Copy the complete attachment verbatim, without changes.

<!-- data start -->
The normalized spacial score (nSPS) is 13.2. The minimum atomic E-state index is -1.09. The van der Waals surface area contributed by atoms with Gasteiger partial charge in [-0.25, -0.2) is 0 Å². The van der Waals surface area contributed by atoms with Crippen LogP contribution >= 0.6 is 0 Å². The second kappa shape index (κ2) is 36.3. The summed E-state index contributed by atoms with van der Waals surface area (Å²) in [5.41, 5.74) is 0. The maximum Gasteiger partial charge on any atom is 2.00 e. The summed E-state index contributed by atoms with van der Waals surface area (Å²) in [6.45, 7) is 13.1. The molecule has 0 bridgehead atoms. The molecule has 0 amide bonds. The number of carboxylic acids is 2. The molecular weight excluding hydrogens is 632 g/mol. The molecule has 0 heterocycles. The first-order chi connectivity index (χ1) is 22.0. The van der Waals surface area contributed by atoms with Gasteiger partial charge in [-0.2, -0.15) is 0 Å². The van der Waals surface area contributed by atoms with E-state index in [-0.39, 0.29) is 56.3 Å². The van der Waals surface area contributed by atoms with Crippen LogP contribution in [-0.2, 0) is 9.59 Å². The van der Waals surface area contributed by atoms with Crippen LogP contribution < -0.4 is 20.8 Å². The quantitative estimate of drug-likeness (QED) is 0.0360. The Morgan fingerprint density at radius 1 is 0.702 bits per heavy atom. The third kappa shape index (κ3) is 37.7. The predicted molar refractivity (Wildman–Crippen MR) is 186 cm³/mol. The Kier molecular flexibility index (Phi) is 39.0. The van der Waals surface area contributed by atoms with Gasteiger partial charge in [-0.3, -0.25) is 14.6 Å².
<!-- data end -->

The normalized spacial score (nSPS) is 13.2. The minimum atomic E-state index is -1.09. The van der Waals surface area contributed by atoms with Gasteiger partial charge in [-0.25, -0.2) is 0 Å². The van der Waals surface area contributed by atoms with Crippen LogP contribution >= 0.6 is 0 Å². The second kappa shape index (κ2) is 36.3. The summed E-state index contributed by atoms with van der Waals surface area (Å²) in [5.41, 5.74) is 0. The maximum Gasteiger partial charge on any atom is 2.00 e. The summed E-state index contributed by atoms with van der Waals surface area (Å²) in [6.45, 7) is 13.1. The molecule has 0 bridgehead atoms. The molecule has 0 amide bonds. The number of carboxylic acids is 2. The molecular weight excluding hydrogens is 632 g/mol. The molecule has 0 heterocycles. The first-order chi connectivity index (χ1) is 22.0. The van der Waals surface area contributed by atoms with Gasteiger partial charge in [-0.2, -0.15) is 0 Å². The van der Waals surface area contributed by atoms with E-state index in [-0.39, 0.29) is 56.3 Å². The van der Waals surface area contributed by atoms with Crippen LogP contribution in [-0.2, 0) is 9.59 Å². The van der Waals surface area contributed by atoms with Crippen LogP contribution < -0.4 is 20.8 Å². The quantitative estimate of drug-likeness (QED) is 0.0360. The Morgan fingerprint density at radius 1 is 0.702 bits per heavy atom. The third kappa shape index (κ3) is 37.7. The predicted molar refractivity (Wildman–Crippen MR) is 186 cm³/mol. The Kier molecular flexibility index (Phi) is 39.0. The van der Waals surface area contributed by atoms with Gasteiger partial charge in [-0.3, -0.25) is 14.6 Å².